As well as resulting in inefficient systems, tinkering is not easy to plan. At the start, one never knows much more than the broad goal (that may change or may not even be there at all) and the next steps. You can build very big systems by tinkering (back to education again but let’s go large on this and think of the whole of gaia) but it is very hard to do so with a fixed purpose in mind and harder still to do so to a schedule. At best, you might be able to roughly identify the kind of task and look to historical data to help get some statistical approximation of how long it might take for something useful to emerge.
A corollary of the difficulty of planning (indeed, that it is counter-productive to do so) is that it is very easy to be thrown off track. Other things, especially those that involve other people that rely on you, can very quickly divert the endeavour. At the very least, time has to be set aside to tinker and, come hell or high water, that time should be used. Tinkering often involves following tenuous threads and keeping many balls in the air at once (mixing metaphors is a good form of tinkering) so distractions are anethema to the effective tinkerer. That said, coming up for a breath of air can remind you of other items in the tinker-chest that may inspire or provoke new ways of assembling things. It is a balance.
Evolution, not design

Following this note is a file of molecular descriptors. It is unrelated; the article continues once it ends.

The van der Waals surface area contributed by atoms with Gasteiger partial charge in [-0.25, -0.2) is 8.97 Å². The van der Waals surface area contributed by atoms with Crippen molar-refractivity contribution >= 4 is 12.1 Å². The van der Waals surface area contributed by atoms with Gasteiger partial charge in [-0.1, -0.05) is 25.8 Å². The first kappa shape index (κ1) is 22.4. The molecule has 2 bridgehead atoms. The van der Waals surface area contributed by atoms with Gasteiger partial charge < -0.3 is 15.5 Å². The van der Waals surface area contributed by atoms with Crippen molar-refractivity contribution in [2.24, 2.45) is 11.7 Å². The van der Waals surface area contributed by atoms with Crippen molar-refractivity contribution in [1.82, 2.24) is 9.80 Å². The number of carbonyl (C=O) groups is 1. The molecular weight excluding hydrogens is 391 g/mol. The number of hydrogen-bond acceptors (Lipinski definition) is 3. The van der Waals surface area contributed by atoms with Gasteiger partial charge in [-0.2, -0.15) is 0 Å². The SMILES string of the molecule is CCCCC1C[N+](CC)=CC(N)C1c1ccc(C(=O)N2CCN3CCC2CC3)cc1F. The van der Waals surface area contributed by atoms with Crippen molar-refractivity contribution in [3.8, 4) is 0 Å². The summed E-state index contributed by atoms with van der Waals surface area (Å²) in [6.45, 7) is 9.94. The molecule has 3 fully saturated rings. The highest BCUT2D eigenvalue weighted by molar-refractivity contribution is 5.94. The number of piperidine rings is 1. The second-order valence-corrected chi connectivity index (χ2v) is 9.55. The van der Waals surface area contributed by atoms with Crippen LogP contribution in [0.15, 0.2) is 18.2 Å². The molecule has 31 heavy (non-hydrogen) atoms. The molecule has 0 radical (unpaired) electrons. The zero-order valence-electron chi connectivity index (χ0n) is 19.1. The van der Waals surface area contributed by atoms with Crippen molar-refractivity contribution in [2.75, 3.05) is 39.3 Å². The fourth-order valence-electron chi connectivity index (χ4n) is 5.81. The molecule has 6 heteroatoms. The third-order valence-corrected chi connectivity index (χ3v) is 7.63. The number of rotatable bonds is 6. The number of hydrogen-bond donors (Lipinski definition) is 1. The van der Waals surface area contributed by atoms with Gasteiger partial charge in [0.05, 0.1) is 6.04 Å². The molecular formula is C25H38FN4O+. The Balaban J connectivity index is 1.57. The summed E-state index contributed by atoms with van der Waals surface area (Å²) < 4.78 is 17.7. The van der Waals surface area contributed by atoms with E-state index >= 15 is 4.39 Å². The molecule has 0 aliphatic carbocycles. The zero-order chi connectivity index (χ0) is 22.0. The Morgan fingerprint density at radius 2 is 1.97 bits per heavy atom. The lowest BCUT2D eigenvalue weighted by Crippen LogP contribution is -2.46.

Naive creationists have in the past suggested that the improbability of finding something as complex as even a watch, let alone the massively more complex mechanisms of the simplest of organisms, means that there must be an intelligent designer. This is sillier than silly. Evolution works by a ratchet, each adaptation providing the basis for the next, with some neat possibilities emerging from combinatorial complexity as well. Given enough time and a suitable mechanism, exponentially increasingly complex systems are not just possible put overwhelmingly probable. In fact, it would be vastly more difficult to explain their absence than their existence. But they are not the result of a plan. Likewise for tinkering with technologies. If you take two complex things and put them together, there is a better than fair chance that you will wind up with something more complex that probably does more than you imagined or intended when you stuck them together. And, though maybe there is a little less chance of disaster than the random-ish recombinations of natural evolution, the potential for the unexpected increases with the complexity. Most unexpected things are not beneficial – the bugs in every large piece of software attest to that, as do most of my attempts at physical tinkering over the course of my lifetime. However, now and then, some can lead to more actual possibles. The adjacent possible is what might happen next but, in many cases, changes simply come with baggage. Gould calls these exaptations – they are not adaptations as such, but a side-effect or consequence of adaptation. Gould uses the example of the Spandrels of St Marco to illustrated this point, showing how the structure of the cathedral of St Marco, with its dome sitting on rounded arches, unintentionally but usefully created spaces where they met that proved to be the perfect place to put images of saints – in fact, they seem made for them. But they are not – the spaces are just a by-product of the design that were coopted by the creators of the cathedral to a useful purpose. A lot of systems work that way. It is the nature of their assembly to create both constraints and affordances, path dependencies and patterns early on deeply defining later growth and change. Effective tinkering involves using such spandrels, and that means having to think about what you have built. Thinking deeply.